The use of controlled substances, or drugs, has steadily increased in the United States. According to the National Institute on Drug Abuse (NIDA), an estimated 9.4% of all Americans has used an illicit drug in the past month. While there is an increasing recognition of drug addiction as a disease, most states — including Ohio — continue to punish drug possession harshly.
In Ohio, it is illegal to knowingly obtain, possess, or use a controlled substance. If you are convicted of drug possession, you could be sentenced to a lengthy stint in jail or prison, and be required to pay a hefty fine.
If you have been charged with drug possession, you will need a seasoned Mason, OH drug possession attorney to defend you. Engel & Martin was founded by former prosecutors, who now use their knowledge of the Ohio criminal justice system to help clients throughout the greater Cincinnati area with a range of criminal charges — including drug possession.
Ohio law defines controlled substances as a drug, compound, mixture, preparation, or substance that is included in its drug schedule. Controlled substances are classified into five schedules, from most to least serious. Schedule I includes the substances that are considered more dangerous (and which carry the harshest potential penalties for possession), while Schedule V includes drugs that are considered to have a lower potential for abuse.
The schedule is broken down as follows:
This schedule is incredibly important when it comes to drug possession offenses, as the charge is based in part on how the drug is classified.
Under Ohio law, it is a criminal offense to possess a controlled substance. The charge for this crime will depend on the type and amount of drug involved. Based on these factors, a person may be charged with either aggravated drug possession or simple drug possession.
A person who possesses either a Schedule I or Schedule II controlled substance — except for marijuana, heroin, cocaine, LSD, and certain other drugs — may be charged with aggravated possession of drugs. The penalty for this charge is based on the amount of the substance that a person possessed:
The “bulk” amount varies based on the controlled substance involved in the charge. A person charged with possessing 100 times or more of the bulk amount will be considered a major drug offender.
In comparison, possession of a Schedule III, IV, or V controlled substance is guilty of possession of drugs. As with aggravated possession, the penalty depends on the amount of drug involved:
For possession of marijuana, the charge is based on the quantity involved. Generally, marijuana possession is a misdemeanor. However, if an individual possesses 200 grams or more of marijuana, it may be charged as a felony offense. Similarly, the charges for possession of cocaine, LDS, and heroin are based on the quantity of drug that was possessed.
Charges for drug possession require the prosecution to prove that a person “possessed” the drug. This can happen in one of two ways: through actual or constructive possession.
Actual possession means that a person had actual physical control of the drug, such as on your body or in your purse. Actual possession is usually simple to prove: if you were holding the drugs in your hand or had them in a pocket, that is usually sufficient to show possession.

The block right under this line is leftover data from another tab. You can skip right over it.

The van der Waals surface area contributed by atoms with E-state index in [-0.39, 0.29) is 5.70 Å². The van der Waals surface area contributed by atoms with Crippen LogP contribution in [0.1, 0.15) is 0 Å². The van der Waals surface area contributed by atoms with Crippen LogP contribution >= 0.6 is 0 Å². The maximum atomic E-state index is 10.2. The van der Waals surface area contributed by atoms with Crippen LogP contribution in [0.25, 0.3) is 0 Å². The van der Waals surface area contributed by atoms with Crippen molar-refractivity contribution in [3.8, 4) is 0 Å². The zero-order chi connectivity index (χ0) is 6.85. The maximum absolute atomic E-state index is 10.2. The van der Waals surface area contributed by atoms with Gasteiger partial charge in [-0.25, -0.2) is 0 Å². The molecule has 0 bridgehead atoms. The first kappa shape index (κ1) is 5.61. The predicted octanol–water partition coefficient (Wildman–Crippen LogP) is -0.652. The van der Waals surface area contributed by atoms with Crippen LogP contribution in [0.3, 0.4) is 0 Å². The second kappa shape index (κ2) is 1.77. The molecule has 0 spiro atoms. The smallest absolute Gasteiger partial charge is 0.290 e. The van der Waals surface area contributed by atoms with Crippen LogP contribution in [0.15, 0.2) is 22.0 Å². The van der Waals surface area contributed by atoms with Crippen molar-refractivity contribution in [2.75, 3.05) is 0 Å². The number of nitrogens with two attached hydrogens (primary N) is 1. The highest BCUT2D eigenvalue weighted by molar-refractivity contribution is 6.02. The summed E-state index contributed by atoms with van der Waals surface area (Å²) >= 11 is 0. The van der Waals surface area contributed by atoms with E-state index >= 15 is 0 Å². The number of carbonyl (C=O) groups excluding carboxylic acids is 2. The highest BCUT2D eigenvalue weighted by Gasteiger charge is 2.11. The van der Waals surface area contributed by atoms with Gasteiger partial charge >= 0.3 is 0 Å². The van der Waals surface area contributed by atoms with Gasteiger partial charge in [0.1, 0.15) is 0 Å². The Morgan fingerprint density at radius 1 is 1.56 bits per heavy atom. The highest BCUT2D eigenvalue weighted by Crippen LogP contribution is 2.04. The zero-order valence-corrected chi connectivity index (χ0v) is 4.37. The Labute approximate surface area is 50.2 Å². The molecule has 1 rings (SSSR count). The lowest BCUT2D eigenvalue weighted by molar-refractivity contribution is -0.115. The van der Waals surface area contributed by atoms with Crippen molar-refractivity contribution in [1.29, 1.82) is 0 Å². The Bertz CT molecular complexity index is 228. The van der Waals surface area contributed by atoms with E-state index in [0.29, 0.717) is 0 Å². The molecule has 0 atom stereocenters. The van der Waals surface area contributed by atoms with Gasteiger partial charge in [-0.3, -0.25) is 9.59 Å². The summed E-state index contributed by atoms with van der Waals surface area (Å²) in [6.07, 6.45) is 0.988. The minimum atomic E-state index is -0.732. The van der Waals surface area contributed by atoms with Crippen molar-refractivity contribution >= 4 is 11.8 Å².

In contrast, it can be difficult for prosecutors to prove constructive possession, which occurs when a person didn’t have physical control over a substance, but the drug was in an area that was under their control. This is demonstrated by showing:
For example, if the police stopped you for speeding and noticed a baggie of what appears to be heroin on the front passenger seat beside you, they will likely arrest you for drug possession. If you were the only one in the vehicle and it was obvious that the substance in the baggie was heroin or another drug, that may be enough to prove constructive possession. However, if you had just dropped off a friend, and had no clue that this baggie had fallen out of their pocket, your criminal defense lawyer may be able to argue that you had no knowledge that the drug was even there — and cannot be charged with drug possession as a result.
There are many potential defenses to a drug possession charge, depending on the facts of a specific case. In the example above, a drug possession charge may be defeated by demonstrating that you did not have constructive possession of the drug.
Another potential defense to a drug possession may arise if the police made an illegal stop or performed an illegal search. Law enforcement must follow specific rules in making stops and in doing a search or seizure without a warrant. If those rules aren’t followed, then the case against you may be dismissed.
In some cases, drug possession charges may be reduced by demonstrating that the drugs were for personal use. While this generally isn’t possible if you were caught with a large amount of drugs, there are cases where it may be reasonable to have a certain quantity of drugs for your own use. An experienced drug possession lawyer may be able to get your charges reduced from a fifth-degree felony down to a fourth-degree felony, or even a misdemeanor.
Drug possession charges can have an incredibly negative impact on your life. Depending on the drug and quantity involved, you may be facing as much as 11 years in prison, along with hefty fines. Drug possession charges can also result in a number of other consequences, such as an inability to obtain certain types of student loans.
At Engel & Martin, we work hard to protect our clients’ rights and freedom. We will thoroughly investigate your Ohio drug possession case and develop strong factual and legal defenses, with the goal of resolving the charge in the most favorable way for you. Reach out today at 513-445-9600 or email us at any time to schedule a consultation with a Mason, OH drug possession attorney.